A STITCH THROUGH TIME

Taos bor­dado­ras pre­serve colcha cul­ture

Tradiciones: Artes - - CONTENTS - BY SCOTT GERDES

It’s only one sim­ple couch­ing stitch; you’re just mak­ing an an­chor, pulling a sin­gle thread back to the right­hand side of where your de­sign is and tack­ing it down. For cen­turies, this un­com­pli­cated sewing tech­nique has de­fined Span­ish em­broi­dery in North­ern New Mex­ico. Its be­gin­nings were born of ne­ces­sity.

In Colo­nial times, and even ear­lier, many peo­ple liv­ing in the Río Grande Val­ley were iso­lated and had limited ma­te­ri­als for patch­ing blan­kets.

“Colcha (“bed cov­er­ing”) re­ally lends it­self to work­ing in low light, maybe by fire­place at night,” de­scribes colcha em­broi­der and work­shop in­struc­tor Con­nie Fer­nan­dez of Taos. “It is so easy once you start. It’s repet­i­tive. You don’t have to think about it. You don’t have to go and check where you placed the last stitch. How many rows over? None of that. You can work five min­utes, put it down, do what you have to do, come back to it again later. It made sense to stitch this way in Colo­nial times.”

The ori­gin of Span­ish colcha em­broi­dery has var­i­ous in­ter­pre­ta­tions. All forms of needle­work are found on ev­ery con­ti­nent, in ev­ery coun­try. It’s uni­ver­sal. The colcha stitch is sim­i­lar to the an­cient Ro­ma­nian “bokhara” couch­ing stitch. But when we come to North­ern New Mex­ico, we’re talk­ing about the churro wool and nat­u­ral dyes that were avail­able in Colo­nial times. Vi­brant colcha em­broi­dery could be found through­out the en­tire bound­ary-void area of Span­ish col­o­niza­tion from South­ern New Mex­ico to South­ern Colorado.

“The most log­i­cal story about the be­gin­ning of colcha em­broi­dery in New Mex­ico,” in­forms lo­cal colcha em­broi­der Irene Brandt­ner de Martínez, “is that the wool blan­kets de­vel­oped holes, which were caused by moths or wear. The ladies would em­broi­der a flower or an an­i­mal to cover the hole. With time, the blan­ket be­came a thing of beauty.”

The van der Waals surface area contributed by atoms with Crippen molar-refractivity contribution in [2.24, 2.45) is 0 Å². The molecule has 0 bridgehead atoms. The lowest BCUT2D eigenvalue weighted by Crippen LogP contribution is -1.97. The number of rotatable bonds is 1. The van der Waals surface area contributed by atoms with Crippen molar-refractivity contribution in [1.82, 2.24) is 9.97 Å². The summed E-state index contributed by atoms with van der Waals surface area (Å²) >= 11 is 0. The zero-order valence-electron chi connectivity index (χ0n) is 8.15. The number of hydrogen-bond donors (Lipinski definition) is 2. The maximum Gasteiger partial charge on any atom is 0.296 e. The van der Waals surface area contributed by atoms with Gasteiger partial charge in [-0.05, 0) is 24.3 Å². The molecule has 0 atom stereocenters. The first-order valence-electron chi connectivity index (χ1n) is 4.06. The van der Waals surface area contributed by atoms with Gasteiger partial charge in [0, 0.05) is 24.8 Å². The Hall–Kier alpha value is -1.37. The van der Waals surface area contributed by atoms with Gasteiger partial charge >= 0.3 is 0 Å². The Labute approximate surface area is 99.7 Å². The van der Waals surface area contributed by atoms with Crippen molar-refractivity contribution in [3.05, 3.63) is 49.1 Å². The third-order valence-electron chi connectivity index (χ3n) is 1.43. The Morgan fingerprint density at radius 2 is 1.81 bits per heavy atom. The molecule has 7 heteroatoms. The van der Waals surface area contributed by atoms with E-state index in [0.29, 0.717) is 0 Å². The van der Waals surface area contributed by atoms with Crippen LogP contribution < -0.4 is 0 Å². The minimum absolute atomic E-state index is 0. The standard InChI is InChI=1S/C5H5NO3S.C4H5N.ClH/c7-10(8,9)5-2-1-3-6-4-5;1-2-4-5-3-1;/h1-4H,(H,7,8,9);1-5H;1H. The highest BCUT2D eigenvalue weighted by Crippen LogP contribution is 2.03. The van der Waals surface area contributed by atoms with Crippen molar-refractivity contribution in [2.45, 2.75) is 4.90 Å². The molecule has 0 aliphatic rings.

“The use of the word colcha (in the Río Grande Val­ley) for these em­broi­deries started in the 1930s with An­glo women’s in­ter­est in the col­or­ful em­broi­deries,” adds Brandt­ner de Martínez.

When you trace its global his­tory, Fer­nan­dez says you will find pieces of what would be colcha-style em­broi­dery in Spain and Por­tu­gal. “You can look at pieces in other coun­tries go­ing out from there. Then you look at cen­tral South Amer­ica, you look at Mex­ico, you look at peo­ple from Spain, Por­tu­gal and from other ar­eas go­ing into Mex­ico and even­tu­ally com­ing up the Camino Real and set­tling here,” she ex­plains. “They’re bring­ing mem­o­ries with them. They’re bring­ing prac­tices and de­signs that were taught to them.”

Both of Fer­nan­dez’s grand­moth­ers did em­broi­dery, but not colcha. “It was just part of life. All my dresses were made from flour sacks when I was lit­tle,” she re­calls from her years grow­ing up in Con­necti­cut.

Us­ing her knowl­edge of other forms of em­broi­dery gleaned from her grand­moth­ers, Fer­nan­dez re­ally be­gan to ex­per­i­ment with colcha in the early 1990s af­ter re­tir­ing from a 43-year teach­ing ca­reer in Cal­i­for­nia and Colorado. She picked a lot of it up on her own and af­ter mov­ing to New Mex­ico, had more time to de­vote to her new pas­sion.

“I was strug­gling with it. The very first time that I was able to sit with some­body and re­ceive en­cour­age­ment was ac­tu­ally in San Luis, Colorado,” she says. “Josie Lo­bato, who had done a re­vival there, and her daugh­ter were demon­strat­ing dur­ing a kind of com­mu­nity day. I ac­tu­ally sat down and worked on a piece and brought some stuff I had done. Josie told me, ‘You are fine. Con­tinue.’ ”

The ma­te­ri­als